The issue of semantics has been around for a while, before the recent advent of AI and Deep Learning around 2012. It is what the Semantic Web was about. It was mentioned by Tim Berners-Lee, the creator of the Web as we know it, way back in 2001. A lot of time has passed since then and it s abundantly clear that we are very far from the ideal of the Semantics Web, even with all the advances in AI.
And it is not for a lack of effort. Google has been relatively open about their Knowledge Graph and Knowledge Vault. One can easily check them out by typing some searches and inspecting knowledge boxes that often appear.
Microsoft has Satori and there are even successful startups, such as Diffbot, competing and leading in this race to understand meaning. But what can we show as of today for all these efforts? Not much, as even Google with their immense resources is unable to put a significant dent in the problem. Check out those knowledge boxes and ask yourself how impressed are you with those results? And do not think this is only an academic question, as all the uproar around fake news and inappropriate YouTube videos is painfully demonstrating to Google.
So what is the problem? Why is it so difficult even for Google to figure out this semantic graph. The answer is in the scope and size of the best knowledge graphs which are still very limited. They are built to a large extent from human curated efforts, such as Wikipedia and Freebase (which Google acquired) and nodes in those graphs are very sparse and haphazard. They still revolve around basic concepts such as persons, movies and places and the most basic facts about them. Some automated efforts which have been springing up are all about extracting facts from web pages and features what those pages are about.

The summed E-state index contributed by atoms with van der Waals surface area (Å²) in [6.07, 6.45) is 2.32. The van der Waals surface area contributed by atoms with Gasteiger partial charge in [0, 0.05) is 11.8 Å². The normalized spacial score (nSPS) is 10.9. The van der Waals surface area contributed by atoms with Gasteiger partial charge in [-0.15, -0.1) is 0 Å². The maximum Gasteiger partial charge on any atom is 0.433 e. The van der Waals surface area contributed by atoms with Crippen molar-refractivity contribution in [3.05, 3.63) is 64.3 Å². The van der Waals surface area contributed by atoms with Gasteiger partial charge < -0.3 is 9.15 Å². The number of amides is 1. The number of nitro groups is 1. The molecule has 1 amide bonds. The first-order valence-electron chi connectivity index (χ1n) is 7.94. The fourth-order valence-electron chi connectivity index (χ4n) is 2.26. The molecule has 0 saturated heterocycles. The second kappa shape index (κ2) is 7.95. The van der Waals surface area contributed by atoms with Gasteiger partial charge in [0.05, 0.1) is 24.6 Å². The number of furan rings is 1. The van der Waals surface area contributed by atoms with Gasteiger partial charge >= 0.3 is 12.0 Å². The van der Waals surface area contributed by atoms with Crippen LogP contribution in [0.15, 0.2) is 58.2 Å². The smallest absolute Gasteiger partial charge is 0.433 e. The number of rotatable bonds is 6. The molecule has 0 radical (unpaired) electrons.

What is badly missing is a much more comprehensive set of semantic nodes upon which we can build more complex and important relationships, beyond what is the director of a movie, or capital of a country.
At its core, Google’s impressive information empire has been built on syntactic concepts such as keywords and N-grams. It is not a secret what are they and how many are out there. It has been always fascinating how the number of N-grams starts leveling off as the number of words increase, instead of a naive combinatorial explosion. But what are meanings of all those, ore even just some of those N-grams? How do we know what are more important that the others? And what are key relationships connecting them?
These are not just rhetorical questions, there is a great answer in form of an enormous graph – the Reasoning Graph. This is what Waevio is building and what we will be talking about more in the future.